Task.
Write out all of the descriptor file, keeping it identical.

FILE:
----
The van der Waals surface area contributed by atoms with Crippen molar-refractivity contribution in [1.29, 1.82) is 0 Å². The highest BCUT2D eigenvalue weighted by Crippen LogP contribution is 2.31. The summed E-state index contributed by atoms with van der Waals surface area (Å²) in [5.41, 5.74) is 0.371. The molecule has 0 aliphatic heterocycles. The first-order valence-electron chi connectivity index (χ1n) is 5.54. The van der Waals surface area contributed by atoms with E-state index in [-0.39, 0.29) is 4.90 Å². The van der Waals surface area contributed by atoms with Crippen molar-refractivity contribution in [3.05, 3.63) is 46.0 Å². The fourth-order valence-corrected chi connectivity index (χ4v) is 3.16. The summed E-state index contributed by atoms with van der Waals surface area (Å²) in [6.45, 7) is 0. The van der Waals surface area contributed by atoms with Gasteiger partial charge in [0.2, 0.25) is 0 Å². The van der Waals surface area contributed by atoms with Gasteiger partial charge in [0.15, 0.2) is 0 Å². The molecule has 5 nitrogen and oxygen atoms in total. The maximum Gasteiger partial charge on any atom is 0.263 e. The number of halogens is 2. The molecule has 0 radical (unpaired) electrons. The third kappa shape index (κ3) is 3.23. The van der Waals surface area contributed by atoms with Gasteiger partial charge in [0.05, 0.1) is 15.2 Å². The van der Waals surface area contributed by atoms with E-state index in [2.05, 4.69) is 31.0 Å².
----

The van der Waals surface area contributed by atoms with Crippen molar-refractivity contribution in [1.29, 1.82) is 0 Å². The highest BCUT2D eigenvalue weighted by Crippen LogP contribution is 2.31. The summed E-state index contributed by atoms with van der Waals surface area (Å²) in [5.41, 5.74) is 0.371. The molecule has 0 aliphatic heterocycles. The first-order valence-electron chi connectivity index (χ1n) is 5.54. The van der Waals surface area contributed by atoms with E-state index in [-0.39, 0.29) is 4.90 Å². The van der Waals surface area contributed by atoms with Crippen molar-refractivity contribution in [3.05, 3.63) is 46.0 Å². The fourth-order valence-corrected chi connectivity index (χ4v) is 3.16. The summed E-state index contributed by atoms with van der Waals surface area (Å²) in [6.45, 7) is 0. The van der Waals surface area contributed by atoms with Gasteiger partial charge in [0.2, 0.25) is 0 Å². The van der Waals surface area contributed by atoms with Gasteiger partial charge in [0.15, 0.2) is 0 Å². The molecule has 5 nitrogen and oxygen atoms in total. The maximum Gasteiger partial charge on any atom is 0.263 e. The number of halogens is 2. The molecule has 0 radical (unpaired) electrons. The third kappa shape index (κ3) is 3.23. The van der Waals surface area contributed by atoms with Gasteiger partial charge in [0.05, 0.1) is 15.2 Å². The van der Waals surface area contributed by atoms with E-state index in [2.05, 4.69) is 31.0 Å².